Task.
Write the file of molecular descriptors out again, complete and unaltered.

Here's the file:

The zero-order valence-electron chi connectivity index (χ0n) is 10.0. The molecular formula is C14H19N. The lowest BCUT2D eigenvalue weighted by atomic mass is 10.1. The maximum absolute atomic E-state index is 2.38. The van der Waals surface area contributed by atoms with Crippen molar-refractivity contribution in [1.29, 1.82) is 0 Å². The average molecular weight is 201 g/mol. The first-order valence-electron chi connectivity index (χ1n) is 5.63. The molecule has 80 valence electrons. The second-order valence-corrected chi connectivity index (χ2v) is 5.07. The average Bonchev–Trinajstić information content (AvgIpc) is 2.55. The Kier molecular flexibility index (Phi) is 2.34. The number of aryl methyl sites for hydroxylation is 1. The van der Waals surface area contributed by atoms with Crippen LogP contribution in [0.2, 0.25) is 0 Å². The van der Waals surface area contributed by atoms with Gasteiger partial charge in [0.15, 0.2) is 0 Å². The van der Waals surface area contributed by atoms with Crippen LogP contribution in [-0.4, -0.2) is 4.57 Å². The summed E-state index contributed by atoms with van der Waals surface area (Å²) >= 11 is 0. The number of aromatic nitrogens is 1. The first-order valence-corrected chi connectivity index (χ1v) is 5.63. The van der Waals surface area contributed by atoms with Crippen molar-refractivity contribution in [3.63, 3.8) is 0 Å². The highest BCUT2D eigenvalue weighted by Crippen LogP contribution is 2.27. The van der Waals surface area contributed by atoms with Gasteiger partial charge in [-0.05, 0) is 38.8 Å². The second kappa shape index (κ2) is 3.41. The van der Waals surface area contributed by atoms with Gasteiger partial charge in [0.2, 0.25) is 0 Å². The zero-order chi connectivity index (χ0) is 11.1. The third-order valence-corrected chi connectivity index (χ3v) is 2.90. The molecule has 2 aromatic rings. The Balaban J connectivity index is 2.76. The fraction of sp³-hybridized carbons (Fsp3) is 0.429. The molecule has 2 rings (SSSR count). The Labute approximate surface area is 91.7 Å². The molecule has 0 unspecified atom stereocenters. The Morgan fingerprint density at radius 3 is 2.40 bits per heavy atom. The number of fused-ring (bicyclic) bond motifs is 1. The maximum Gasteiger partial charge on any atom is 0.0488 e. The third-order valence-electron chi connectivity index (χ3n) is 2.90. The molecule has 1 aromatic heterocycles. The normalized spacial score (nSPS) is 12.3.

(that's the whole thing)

The zero-order valence-electron chi connectivity index (χ0n) is 10.0. The molecular formula is C14H19N. The lowest BCUT2D eigenvalue weighted by atomic mass is 10.1. The maximum absolute atomic E-state index is 2.38. The van der Waals surface area contributed by atoms with Crippen molar-refractivity contribution in [1.29, 1.82) is 0 Å². The average molecular weight is 201 g/mol. The first-order valence-electron chi connectivity index (χ1n) is 5.63. The molecule has 80 valence electrons. The second-order valence-corrected chi connectivity index (χ2v) is 5.07. The average Bonchev–Trinajstić information content (AvgIpc) is 2.55. The Kier molecular flexibility index (Phi) is 2.34. The number of aryl methyl sites for hydroxylation is 1. The van der Waals surface area contributed by atoms with Crippen LogP contribution in [0.2, 0.25) is 0 Å². The van der Waals surface area contributed by atoms with Gasteiger partial charge in [0.15, 0.2) is 0 Å². The van der Waals surface area contributed by atoms with Crippen LogP contribution in [-0.4, -0.2) is 4.57 Å². The summed E-state index contributed by atoms with van der Waals surface area (Å²) >= 11 is 0. The number of aromatic nitrogens is 1. The first-order valence-corrected chi connectivity index (χ1v) is 5.63. The van der Waals surface area contributed by atoms with Crippen molar-refractivity contribution in [3.63, 3.8) is 0 Å². The highest BCUT2D eigenvalue weighted by Crippen LogP contribution is 2.27. The van der Waals surface area contributed by atoms with Gasteiger partial charge in [-0.05, 0) is 38.8 Å². The second kappa shape index (κ2) is 3.41. The van der Waals surface area contributed by atoms with Gasteiger partial charge in [0.2, 0.25) is 0 Å². The zero-order chi connectivity index (χ0) is 11.1. The third-order valence-corrected chi connectivity index (χ3v) is 2.90. The molecule has 2 aromatic rings. The Balaban J connectivity index is 2.76. The fraction of sp³-hybridized carbons (Fsp3) is 0.429. The molecule has 2 rings (SSSR count). The Labute approximate surface area is 91.7 Å². The molecule has 0 unspecified atom stereocenters. The Morgan fingerprint density at radius 3 is 2.40 bits per heavy atom. The number of fused-ring (bicyclic) bond motifs is 1. The maximum Gasteiger partial charge on any atom is 0.0488 e. The third-order valence-electron chi connectivity index (χ3n) is 2.90. The molecule has 1 aromatic heterocycles. The normalized spacial score (nSPS) is 12.3.